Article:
Chicago Bears: Why Shea McClellin Will Be Key to Defensive Success

Tony Giardina@@tonygiardinaCorrespondent IJune 26, 2012

FORT COLLINS, CO - OCTOBER 15:  Shea McClellin #92 of the Boise State Broncos rushes against the Colorado State Rams at Sonny Lubick Field at Hughes Stadium on October 15, 2011 in Fort Collins, Colorado. The Broncos defeated the Rams 63-13.  (Photo by Doug Pensinger/Getty Images)
Doug Pensinger/Getty Images

The Chicago Bears defense had its ups and downs in 2011, ultimately leading to a mediocre year for Brian Urlacher and company. The Bears hope to be title contenders this season, and Shea McClellin may hold the key to their success.

The Bears were in the middle of the pack in both total yards and points allowed on defense last season, and with a boost from McClellin, they can become one of the best units in the NFC. Coupled with a rejuvenated and extremely talented offense, the Bears can compete for the NFC North crown.

 

Aging D

The Bears defense showed signs of slowing down last season, but they stepped up when needed and forced enough turnovers to show they were still a force to be reckoned with in the NFC North. The team ranked fifth in the NFL in rushing defense, giving up just 96.4 yards per game.

However, 2012 means the defense gets yet another year older. Brian Urlacher is 34 and entering his 13th year in the NFL. Valuable starters such as Israel Idonije, Julius Peppers, Charles Tillman and Lance Briggs are all past their 31st birthdays. 

The Bears need a young, high-motor player who can be a playmaker from sideline to sideline. Shea McClellin, the team's first-round pick in April's draft, is exactly that. He will revitalize the defense and become the key to its success in 2012.

His versatility is one of his biggest strengths, as he can play successfully as a defensive end or at the outside linebacker position. McClellin also has tremendous instincts, which helped him accumulate 16.5 sacks over his last two seasons at Boise State. 

LAKE FOREST, IL - MAY 12:  Defensive end Shea McClellin #99 of the Chicago Bears runs drills during rookie minicamp at Halas Hall on May 12, 2012 in Chicago, Illinois. The Bears selected McClellin with their first pick in the 2012 draft.  (Photo by Brian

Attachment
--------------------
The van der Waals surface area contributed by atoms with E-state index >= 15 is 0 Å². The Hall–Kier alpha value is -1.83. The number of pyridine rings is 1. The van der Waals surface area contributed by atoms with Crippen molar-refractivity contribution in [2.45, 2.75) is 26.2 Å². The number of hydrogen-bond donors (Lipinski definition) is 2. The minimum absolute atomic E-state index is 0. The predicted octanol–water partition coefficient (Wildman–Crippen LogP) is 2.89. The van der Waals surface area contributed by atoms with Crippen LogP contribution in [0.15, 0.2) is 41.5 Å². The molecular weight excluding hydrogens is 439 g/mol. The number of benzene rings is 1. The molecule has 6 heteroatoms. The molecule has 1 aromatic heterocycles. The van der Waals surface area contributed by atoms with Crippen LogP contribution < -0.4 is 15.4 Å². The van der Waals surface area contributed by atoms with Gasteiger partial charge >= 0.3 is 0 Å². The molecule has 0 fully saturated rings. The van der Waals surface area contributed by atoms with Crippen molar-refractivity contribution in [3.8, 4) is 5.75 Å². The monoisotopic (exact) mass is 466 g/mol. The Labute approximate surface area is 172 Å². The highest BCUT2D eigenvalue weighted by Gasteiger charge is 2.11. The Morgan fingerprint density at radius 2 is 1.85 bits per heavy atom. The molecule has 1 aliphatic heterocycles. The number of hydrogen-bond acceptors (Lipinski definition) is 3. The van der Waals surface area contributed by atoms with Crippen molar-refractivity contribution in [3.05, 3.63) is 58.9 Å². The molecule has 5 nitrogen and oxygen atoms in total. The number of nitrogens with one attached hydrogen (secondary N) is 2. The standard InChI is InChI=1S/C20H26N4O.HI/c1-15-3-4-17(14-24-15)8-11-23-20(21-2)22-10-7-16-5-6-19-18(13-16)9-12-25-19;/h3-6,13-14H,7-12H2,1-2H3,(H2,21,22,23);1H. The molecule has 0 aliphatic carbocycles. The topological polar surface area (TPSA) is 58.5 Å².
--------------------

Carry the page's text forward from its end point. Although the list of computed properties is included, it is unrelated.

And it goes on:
Brian Kersey/Getty Images

 

Defending the Pass

Though the Bears were one of the best in the league against the run last season, they ranked near the bottom in pass defense, allowing 254.1 yards per game. In a division with two of the top passing offenses in the NFL, the Bears need to find a way to stifle the air attack. 

The secondary will look very similar to what the Bears had last season, but putting more pressure on the quarterback can help out their defensive backs significantly. The team was in the bottom half of the league with 33 sacks last season. 

McClellin can come in and instantly improve the pass rush. At 6'3" and 255 pounds, he doesn't have size like Julius Peppers, but he possesses great speed. He finished second among defensive ends in the 40-yard dash in this year's scouting combine. 

Adding another talented pass-rusher will create even more turnover opportunities for this defense and give players like Matthew Stafford and Aaron Rodgers a lot less time to throw. If the pass defense can step it up this season, the Bears will have one of the best all-around teams in the NFC. 

 

O-Line Nightmare

The most important aspect of McClellin's arrival, and by far the most exciting thing to think about, is his pairing with Julius Peppers.

Peppers is one of the best players in the NFL at his position and had a team-high 11 sacks in 2011.

Even with his solid production, Peppers is often double-teamed at the line and forced out of the play. The offense can afford to do this because veteran Israel Idonije is much less of a threat on the other end and can be blocked with one man. 

Shea McClellin changes everything.

His explosiveness and ability are much more comparable to Peppers. The offensive line will have to pick their poison with a talented rusher on both sides. If they double one, the other gets a one-on-one matchup. If they both get blocked, it frees up the middle for Henry Melton, who had seven sacks last year, and blitzing linebackers. 

Rod Marinelli, the Bears defensive coordinator, will have a bunch of pieces to play with in the defense's front seven in order to create problems for the opposing offense. Rodgers and Stafford can't win games if they don't have time to throw. The Bears defensive line will be the key to success this season, and Shea McClellin is a major reason why.